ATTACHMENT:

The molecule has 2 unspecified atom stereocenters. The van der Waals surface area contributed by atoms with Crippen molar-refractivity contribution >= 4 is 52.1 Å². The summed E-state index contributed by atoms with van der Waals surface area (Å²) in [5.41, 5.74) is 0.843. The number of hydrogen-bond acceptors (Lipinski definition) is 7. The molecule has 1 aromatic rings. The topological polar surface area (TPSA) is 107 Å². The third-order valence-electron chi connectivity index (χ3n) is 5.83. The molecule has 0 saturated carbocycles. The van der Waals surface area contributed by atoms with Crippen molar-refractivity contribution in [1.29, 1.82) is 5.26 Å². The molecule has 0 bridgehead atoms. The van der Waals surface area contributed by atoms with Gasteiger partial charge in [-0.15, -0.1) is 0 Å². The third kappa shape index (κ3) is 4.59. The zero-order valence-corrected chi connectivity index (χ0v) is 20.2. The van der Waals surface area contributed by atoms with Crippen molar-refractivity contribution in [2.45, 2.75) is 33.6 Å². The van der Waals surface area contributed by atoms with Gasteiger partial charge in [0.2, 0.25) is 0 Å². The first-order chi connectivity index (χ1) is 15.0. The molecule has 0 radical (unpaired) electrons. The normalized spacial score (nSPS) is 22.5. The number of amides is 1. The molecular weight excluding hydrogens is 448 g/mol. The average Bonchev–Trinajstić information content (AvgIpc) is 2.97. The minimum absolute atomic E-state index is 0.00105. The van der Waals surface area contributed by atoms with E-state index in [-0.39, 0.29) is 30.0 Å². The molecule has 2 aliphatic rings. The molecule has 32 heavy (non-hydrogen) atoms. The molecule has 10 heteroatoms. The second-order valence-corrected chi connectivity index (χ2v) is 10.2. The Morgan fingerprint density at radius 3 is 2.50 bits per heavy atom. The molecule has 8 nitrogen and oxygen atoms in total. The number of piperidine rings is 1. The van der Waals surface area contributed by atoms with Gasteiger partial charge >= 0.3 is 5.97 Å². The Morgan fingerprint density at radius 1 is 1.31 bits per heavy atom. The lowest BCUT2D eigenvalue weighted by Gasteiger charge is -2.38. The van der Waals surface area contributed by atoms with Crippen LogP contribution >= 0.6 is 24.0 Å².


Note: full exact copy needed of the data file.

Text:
The molecule has 2 unspecified atom stereocenters. The van der Waals surface area contributed by atoms with Crippen molar-refractivity contribution >= 4 is 52.1 Å². The summed E-state index contributed by atoms with van der Waals surface area (Å²) in [5.41, 5.74) is 0.843. The number of hydrogen-bond acceptors (Lipinski definition) is 7. The molecule has 1 aromatic rings. The topological polar surface area (TPSA) is 107 Å². The third-order valence-electron chi connectivity index (χ3n) is 5.83. The molecule has 0 saturated carbocycles. The van der Waals surface area contributed by atoms with Crippen molar-refractivity contribution in [1.29, 1.82) is 5.26 Å². The molecule has 0 bridgehead atoms. The van der Waals surface area contributed by atoms with Gasteiger partial charge in [-0.15, -0.1) is 0 Å². The third kappa shape index (κ3) is 4.59. The zero-order valence-corrected chi connectivity index (χ0v) is 20.2. The van der Waals surface area contributed by atoms with Crippen molar-refractivity contribution in [2.45, 2.75) is 33.6 Å². The van der Waals surface area contributed by atoms with Gasteiger partial charge in [0.2, 0.25) is 0 Å². The first-order chi connectivity index (χ1) is 15.0. The molecule has 0 radical (unpaired) electrons. The normalized spacial score (nSPS) is 22.5. The number of amides is 1. The molecular weight excluding hydrogens is 448 g/mol. The average Bonchev–Trinajstić information content (AvgIpc) is 2.97. The minimum absolute atomic E-state index is 0.00105. The van der Waals surface area contributed by atoms with E-state index in [-0.39, 0.29) is 30.0 Å². The molecule has 2 aliphatic rings. The molecule has 32 heavy (non-hydrogen) atoms. The molecule has 10 heteroatoms. The second-order valence-corrected chi connectivity index (χ2v) is 10.2. The Morgan fingerprint density at radius 3 is 2.50 bits per heavy atom. The molecule has 8 nitrogen and oxygen atoms in total. The number of piperidine rings is 1. The van der Waals surface area contributed by atoms with Gasteiger partial charge >= 0.3 is 5.97 Å². The Morgan fingerprint density at radius 1 is 1.31 bits per heavy atom. The lowest BCUT2D eigenvalue weighted by Gasteiger charge is -2.38. The van der Waals surface area contributed by atoms with Crippen LogP contribution >= 0.6 is 24.0 Å².